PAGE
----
Tag Archives: well-being

Concepts and Measures of Agency

Agency is inescapably plural in both concept and measurement. In Sen’s account of agency, i) agency is exercised with respect to goals the person values; ii) agency includes effective power as well as direct control; iii) agency may advance wellbeing or may address other-regarding goals; iv) to identify agency also entails an assessment of the value of the agent’s goals; v) the agent’s responsibility for a state of affairs should be incorporated into his or her evaluation of it. This chapter refracts the literature on agency measurement through the first four fo these characteristics showing how particular survey-based measures of individual agency elucidate or obscure each distinction. It also observes that existing measures used in development tend to focus on control but not effective freedom, on goals the agent has reason to value rather than goals she values, and on own rather than other-regarding agency. The literature on measurement also raises a number of very relevant issues for the conceptual approach.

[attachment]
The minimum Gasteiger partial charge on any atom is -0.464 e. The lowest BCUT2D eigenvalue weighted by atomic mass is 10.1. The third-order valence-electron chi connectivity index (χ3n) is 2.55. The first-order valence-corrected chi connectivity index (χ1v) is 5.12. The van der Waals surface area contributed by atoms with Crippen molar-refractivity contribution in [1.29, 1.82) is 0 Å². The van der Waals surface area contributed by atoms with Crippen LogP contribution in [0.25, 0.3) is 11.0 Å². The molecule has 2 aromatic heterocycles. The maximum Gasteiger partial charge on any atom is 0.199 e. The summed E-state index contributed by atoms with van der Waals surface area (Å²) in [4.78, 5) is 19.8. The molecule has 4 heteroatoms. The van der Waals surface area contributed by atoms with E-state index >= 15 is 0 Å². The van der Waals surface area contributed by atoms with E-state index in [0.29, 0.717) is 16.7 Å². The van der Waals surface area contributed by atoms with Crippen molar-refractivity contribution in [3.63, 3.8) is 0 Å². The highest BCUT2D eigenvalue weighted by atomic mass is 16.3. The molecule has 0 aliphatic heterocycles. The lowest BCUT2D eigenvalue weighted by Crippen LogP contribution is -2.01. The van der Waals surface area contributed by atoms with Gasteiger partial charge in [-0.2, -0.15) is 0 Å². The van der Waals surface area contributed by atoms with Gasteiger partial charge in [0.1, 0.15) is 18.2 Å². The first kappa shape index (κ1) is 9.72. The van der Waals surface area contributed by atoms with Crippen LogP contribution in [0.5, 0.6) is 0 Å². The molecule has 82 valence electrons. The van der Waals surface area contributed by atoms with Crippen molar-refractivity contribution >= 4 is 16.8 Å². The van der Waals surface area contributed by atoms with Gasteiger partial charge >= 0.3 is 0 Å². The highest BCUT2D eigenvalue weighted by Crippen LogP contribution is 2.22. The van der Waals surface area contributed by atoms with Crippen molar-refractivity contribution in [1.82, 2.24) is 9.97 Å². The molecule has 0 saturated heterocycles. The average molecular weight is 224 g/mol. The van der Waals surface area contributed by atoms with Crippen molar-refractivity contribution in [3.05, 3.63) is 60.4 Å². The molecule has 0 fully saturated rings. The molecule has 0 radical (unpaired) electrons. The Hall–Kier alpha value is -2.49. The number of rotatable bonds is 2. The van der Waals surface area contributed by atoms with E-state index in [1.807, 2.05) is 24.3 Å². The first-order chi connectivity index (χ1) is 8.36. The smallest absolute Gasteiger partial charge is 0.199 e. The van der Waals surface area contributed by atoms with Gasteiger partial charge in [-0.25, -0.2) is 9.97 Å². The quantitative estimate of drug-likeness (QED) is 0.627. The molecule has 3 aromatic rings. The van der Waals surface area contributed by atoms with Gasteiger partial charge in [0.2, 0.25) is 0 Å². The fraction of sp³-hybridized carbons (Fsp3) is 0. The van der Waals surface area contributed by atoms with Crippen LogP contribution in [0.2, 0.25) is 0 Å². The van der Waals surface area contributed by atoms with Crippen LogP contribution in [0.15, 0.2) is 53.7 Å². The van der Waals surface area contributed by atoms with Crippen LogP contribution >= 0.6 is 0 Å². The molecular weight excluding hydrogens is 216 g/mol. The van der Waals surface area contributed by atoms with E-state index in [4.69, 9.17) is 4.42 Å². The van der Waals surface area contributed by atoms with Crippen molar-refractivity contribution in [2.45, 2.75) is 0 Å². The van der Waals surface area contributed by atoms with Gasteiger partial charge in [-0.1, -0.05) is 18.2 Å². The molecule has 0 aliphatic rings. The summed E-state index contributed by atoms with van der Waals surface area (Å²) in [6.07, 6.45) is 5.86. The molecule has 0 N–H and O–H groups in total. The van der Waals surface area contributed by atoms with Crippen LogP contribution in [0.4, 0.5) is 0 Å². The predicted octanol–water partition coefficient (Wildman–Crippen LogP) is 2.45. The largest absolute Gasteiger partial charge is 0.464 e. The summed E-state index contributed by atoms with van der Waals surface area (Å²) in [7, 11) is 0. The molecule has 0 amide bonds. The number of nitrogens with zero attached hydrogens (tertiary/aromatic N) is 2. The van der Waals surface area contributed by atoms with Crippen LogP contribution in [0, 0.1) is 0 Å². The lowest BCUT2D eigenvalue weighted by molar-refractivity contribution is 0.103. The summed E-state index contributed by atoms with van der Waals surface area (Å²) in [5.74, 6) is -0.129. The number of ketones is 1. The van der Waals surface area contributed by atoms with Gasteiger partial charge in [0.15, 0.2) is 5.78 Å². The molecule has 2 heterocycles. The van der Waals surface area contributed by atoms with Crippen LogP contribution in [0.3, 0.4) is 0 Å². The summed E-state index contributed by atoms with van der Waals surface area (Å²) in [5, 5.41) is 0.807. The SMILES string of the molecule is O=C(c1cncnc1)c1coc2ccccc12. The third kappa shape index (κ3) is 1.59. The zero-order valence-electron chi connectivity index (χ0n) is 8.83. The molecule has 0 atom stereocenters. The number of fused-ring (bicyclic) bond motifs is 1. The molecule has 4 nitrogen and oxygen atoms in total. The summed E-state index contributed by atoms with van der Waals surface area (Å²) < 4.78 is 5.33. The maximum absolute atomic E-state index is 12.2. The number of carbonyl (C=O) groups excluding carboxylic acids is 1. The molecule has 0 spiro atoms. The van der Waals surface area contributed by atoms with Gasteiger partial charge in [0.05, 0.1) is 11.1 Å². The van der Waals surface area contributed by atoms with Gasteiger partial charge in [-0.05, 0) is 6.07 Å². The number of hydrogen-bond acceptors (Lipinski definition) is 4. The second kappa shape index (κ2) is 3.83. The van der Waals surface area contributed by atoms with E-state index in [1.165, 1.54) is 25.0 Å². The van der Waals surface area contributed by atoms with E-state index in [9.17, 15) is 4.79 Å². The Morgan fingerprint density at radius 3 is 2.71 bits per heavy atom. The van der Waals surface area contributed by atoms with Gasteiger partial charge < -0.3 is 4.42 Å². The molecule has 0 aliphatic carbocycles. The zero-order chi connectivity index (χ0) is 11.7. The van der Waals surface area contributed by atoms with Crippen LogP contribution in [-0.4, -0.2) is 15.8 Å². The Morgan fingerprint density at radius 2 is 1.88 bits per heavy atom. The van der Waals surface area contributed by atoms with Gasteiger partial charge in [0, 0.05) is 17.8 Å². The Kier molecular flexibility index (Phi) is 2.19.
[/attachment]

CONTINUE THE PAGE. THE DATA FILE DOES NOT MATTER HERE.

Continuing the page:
Citation: Alkire, S. (2008). ‘Concepts and measures of agency’, OPHI Working Paper 9, University of Oxford.

External Capabilities

The capability approach of Amartya Sen evaluates well-being in terms of an individual’s achievements and abilities to function. The traditional view of capabilities is that they are discernable as part of an individual’s own set of characteristics, or as part of a package of socially provided services. We argue that individuals also have access to a broad array of capabilities through their family, friends and other persons with whom they have relationships. We introduce the concept of ‘external capabilities’, which are defined as those abilities to function that are conferred by direct connection or relationship with another person. Several examples are provided, and we distinguish between our new concept and other existing notions of capabilities originating in groups. The perspective of external capabilities can be especially valuable in formulating development policies or understanding how existing policies work. As an illustration of this, we show how information and communications technologies (ICT) can enhance development by augmenting external capabilities.

Citation: Foster, J. and Handy, C. (2008). ‘External capabilities’, OPHI Working Paper 8, University of Oxford.